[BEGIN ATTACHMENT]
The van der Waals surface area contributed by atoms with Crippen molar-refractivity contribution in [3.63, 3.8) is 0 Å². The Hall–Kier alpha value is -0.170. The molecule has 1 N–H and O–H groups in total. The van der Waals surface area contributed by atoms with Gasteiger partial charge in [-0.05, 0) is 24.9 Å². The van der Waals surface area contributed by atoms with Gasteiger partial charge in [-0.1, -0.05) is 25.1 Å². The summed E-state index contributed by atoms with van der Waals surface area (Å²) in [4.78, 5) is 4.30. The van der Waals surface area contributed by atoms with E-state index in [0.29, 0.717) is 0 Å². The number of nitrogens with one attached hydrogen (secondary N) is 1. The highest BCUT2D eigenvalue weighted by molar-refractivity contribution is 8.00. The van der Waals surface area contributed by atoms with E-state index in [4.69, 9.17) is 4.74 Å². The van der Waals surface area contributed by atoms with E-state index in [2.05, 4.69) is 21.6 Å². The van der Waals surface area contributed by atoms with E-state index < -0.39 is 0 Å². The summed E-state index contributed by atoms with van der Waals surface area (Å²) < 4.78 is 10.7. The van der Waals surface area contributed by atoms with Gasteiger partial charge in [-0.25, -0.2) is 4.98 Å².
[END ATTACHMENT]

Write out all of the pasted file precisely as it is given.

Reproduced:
The van der Waals surface area contributed by atoms with Crippen molar-refractivity contribution in [3.63, 3.8) is 0 Å². The Hall–Kier alpha value is -0.170. The molecule has 1 N–H and O–H groups in total. The van der Waals surface area contributed by atoms with Gasteiger partial charge in [-0.05, 0) is 24.9 Å². The van der Waals surface area contributed by atoms with Gasteiger partial charge in [-0.1, -0.05) is 25.1 Å². The summed E-state index contributed by atoms with van der Waals surface area (Å²) in [4.78, 5) is 4.30. The van der Waals surface area contributed by atoms with E-state index in [0.29, 0.717) is 0 Å². The number of nitrogens with one attached hydrogen (secondary N) is 1. The highest BCUT2D eigenvalue weighted by molar-refractivity contribution is 8.00. The van der Waals surface area contributed by atoms with E-state index in [4.69, 9.17) is 4.74 Å². The van der Waals surface area contributed by atoms with E-state index in [2.05, 4.69) is 21.6 Å². The van der Waals surface area contributed by atoms with E-state index < -0.39 is 0 Å². The summed E-state index contributed by atoms with van der Waals surface area (Å²) < 4.78 is 10.7. The van der Waals surface area contributed by atoms with Gasteiger partial charge in [-0.25, -0.2) is 4.98 Å².